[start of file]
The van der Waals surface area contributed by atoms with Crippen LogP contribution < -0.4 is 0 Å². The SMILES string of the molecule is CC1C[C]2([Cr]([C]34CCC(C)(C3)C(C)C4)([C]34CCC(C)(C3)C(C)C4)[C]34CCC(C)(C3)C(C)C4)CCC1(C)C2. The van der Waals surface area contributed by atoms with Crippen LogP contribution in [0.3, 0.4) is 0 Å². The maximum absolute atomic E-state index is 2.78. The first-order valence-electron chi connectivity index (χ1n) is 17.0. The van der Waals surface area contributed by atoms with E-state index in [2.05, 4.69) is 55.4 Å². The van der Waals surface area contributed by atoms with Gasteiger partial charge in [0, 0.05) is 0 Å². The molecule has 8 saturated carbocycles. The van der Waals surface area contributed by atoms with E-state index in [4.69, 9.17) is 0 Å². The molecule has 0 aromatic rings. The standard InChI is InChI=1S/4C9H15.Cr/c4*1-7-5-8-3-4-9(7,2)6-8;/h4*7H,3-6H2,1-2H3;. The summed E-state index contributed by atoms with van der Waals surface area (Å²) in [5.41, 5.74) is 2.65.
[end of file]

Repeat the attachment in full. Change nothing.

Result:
The van der Waals surface area contributed by atoms with Crippen LogP contribution < -0.4 is 0 Å². The SMILES string of the molecule is CC1C[C]2([Cr]([C]34CCC(C)(C3)C(C)C4)([C]34CCC(C)(C3)C(C)C4)[C]34CCC(C)(C3)C(C)C4)CCC1(C)C2. The van der Waals surface area contributed by atoms with Crippen LogP contribution in [0.3, 0.4) is 0 Å². The maximum absolute atomic E-state index is 2.78. The first-order valence-electron chi connectivity index (χ1n) is 17.0. The van der Waals surface area contributed by atoms with E-state index in [2.05, 4.69) is 55.4 Å². The van der Waals surface area contributed by atoms with Gasteiger partial charge in [0, 0.05) is 0 Å². The molecule has 8 saturated carbocycles. The van der Waals surface area contributed by atoms with E-state index in [4.69, 9.17) is 0 Å². The molecule has 0 aromatic rings. The standard InChI is InChI=1S/4C9H15.Cr/c4*1-7-5-8-3-4-9(7,2)6-8;/h4*7H,3-6H2,1-2H3;. The summed E-state index contributed by atoms with van der Waals surface area (Å²) in [5.41, 5.74) is 2.65.